Select Committee on Delegated Powers and Deregulation Thirty-Fifth Report


22 NOVEMBER 2000

By the Select Committee appointed to report whether the provisions of any bill inappropriately delegate legislative power, or whether they subject the exercise of legislative power to an inappropriate degree of parliamentary scrutiny; to report on documents laid before Parliament under section 3(3) of the Deregulation and Contracting Out Act 1994 and on draft orders laid under section 1(4) of that Act; and to perform, in respect of such documents and orders, the functions performed in respect of other instruments by the Joint Committee on Statutory Instruments.



1. The Committee has already reported six times on this bill and Government amendments to it.[1] We reported on Report Stage amendments in our 32nd and 33rd Reports and did so by reference to the memoranda which the Department had supplied. We commented that we saw nothing in the amendments discussed in the memoranda to which we wished to draw the attention of the House. Unfortunately (and unbeknown to the Minister) an important amendment was left out of the memoranda and so was not covered by our Reports.

2. The omitted amendment introduced a new clause (Vehicular access across common land etc.) into the bill.[2] The purpose of this clause, clause 68 in the revised print of the bill, is, in the words of the Minister at Report stage, "to protect property owners who have been driving across common, or similar, land for many years and who are now faced with having to pay an excessive fee to the landowner for acquiring a legal right to do so."[3] The amendment gives the Secretary of State the power to make regulations, which will contain the details of the scheme, which is expected to be quite complex. The clause makes these regulations subject to the negative resolution procedure.

3. Although the House agreed to the new Clause, it also debated an amendment (No. 196H) which would have ensured that regulations made under the new clause were subject to the affirmative resolution procedure. In response, the Minister said:

    "I do not believe that the Delegated Powers and Deregulation Committee has put forward an explicit view that the negative resolution procedure is incorrect. If the Committee were to say that the affirmative resolution procedure should be used, we would do so. However, I do not believe that the amendment is appropriate until the committee comes to such a conclusion."[4]

The Minister's comments about the views of the Committee arose out of the misapprehension that all the Government amendments for Report had been the subject of reports from the Committee.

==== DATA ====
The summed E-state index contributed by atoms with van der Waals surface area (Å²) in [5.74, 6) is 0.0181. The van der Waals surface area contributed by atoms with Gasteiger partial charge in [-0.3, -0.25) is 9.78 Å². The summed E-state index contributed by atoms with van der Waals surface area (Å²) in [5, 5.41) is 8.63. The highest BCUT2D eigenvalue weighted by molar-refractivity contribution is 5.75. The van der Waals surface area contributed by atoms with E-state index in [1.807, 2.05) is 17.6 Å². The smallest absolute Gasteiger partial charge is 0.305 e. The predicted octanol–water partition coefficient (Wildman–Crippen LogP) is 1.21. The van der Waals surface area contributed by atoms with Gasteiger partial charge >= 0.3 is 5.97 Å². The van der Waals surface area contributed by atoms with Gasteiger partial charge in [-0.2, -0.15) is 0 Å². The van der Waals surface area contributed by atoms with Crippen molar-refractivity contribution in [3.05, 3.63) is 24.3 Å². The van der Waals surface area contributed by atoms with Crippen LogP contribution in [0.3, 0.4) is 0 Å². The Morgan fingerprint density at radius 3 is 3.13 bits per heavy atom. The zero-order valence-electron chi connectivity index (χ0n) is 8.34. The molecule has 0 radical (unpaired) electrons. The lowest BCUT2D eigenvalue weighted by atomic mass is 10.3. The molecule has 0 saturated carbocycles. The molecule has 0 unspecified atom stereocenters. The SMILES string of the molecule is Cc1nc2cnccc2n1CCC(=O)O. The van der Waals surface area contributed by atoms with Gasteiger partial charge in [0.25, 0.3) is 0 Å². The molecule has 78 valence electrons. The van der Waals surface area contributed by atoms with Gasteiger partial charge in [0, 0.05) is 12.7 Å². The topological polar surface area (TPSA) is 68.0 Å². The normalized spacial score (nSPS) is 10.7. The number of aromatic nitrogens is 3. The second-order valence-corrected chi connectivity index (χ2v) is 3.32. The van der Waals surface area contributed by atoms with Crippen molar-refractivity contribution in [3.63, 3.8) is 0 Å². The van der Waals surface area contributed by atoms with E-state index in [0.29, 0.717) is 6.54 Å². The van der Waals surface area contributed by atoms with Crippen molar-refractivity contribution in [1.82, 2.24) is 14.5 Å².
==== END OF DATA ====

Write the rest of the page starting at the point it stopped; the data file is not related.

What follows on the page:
4. If we had been asked to comment on the new clause before it was inserted in the bill, we should have recommended that the regulations to be made under it should be subject to affirmative procedure for the reasons which were advanced during the debate. We recognise that successive Governments have taken the view that it is not practicable to lay down precise criteria for determining the choice between the various Parliamentary statutory instrument procedures. There is no finite rule for determining the level of Parliamentary scrutiny of subordinate legislation.[5] Over the eight sessions of the Committee's existence we have, however, consistently taken the view that the more important delegated powers should be made subject to the affirmative resolution procedure. In our view this power comes into this category. The Government have now tabled an amendment for Third Reading to provide for the affirmative procedure. We welcome this.

5. In the light of the human rights implications of this power there would be an additional benefit in making it subject to the affirmative procedure in that the Minister will be obliged to state his or her view that orders made under the powers are compatible with the Convention rights.[6]

1  24th, 26th, 27th, 31st, 32nd and 33rd reports. Back
2  The new Clause was amendment 196 on the marshalled list for Report stage. Back
3  House of Lords Hansard, 16 November 2000, col. 411. Back
4  House of Lords Hansard, 16 November 2000, col. 420. Back
5  See the evidence submitted by the then Government for the first ever report of this Committee, 1st report, session 1992-93, HL Paper 57, page 15. Back
6  This report is also published on the Internet at the House of Lords Select Committee Home Page (, where further information about the work of the Committee is also available. Back

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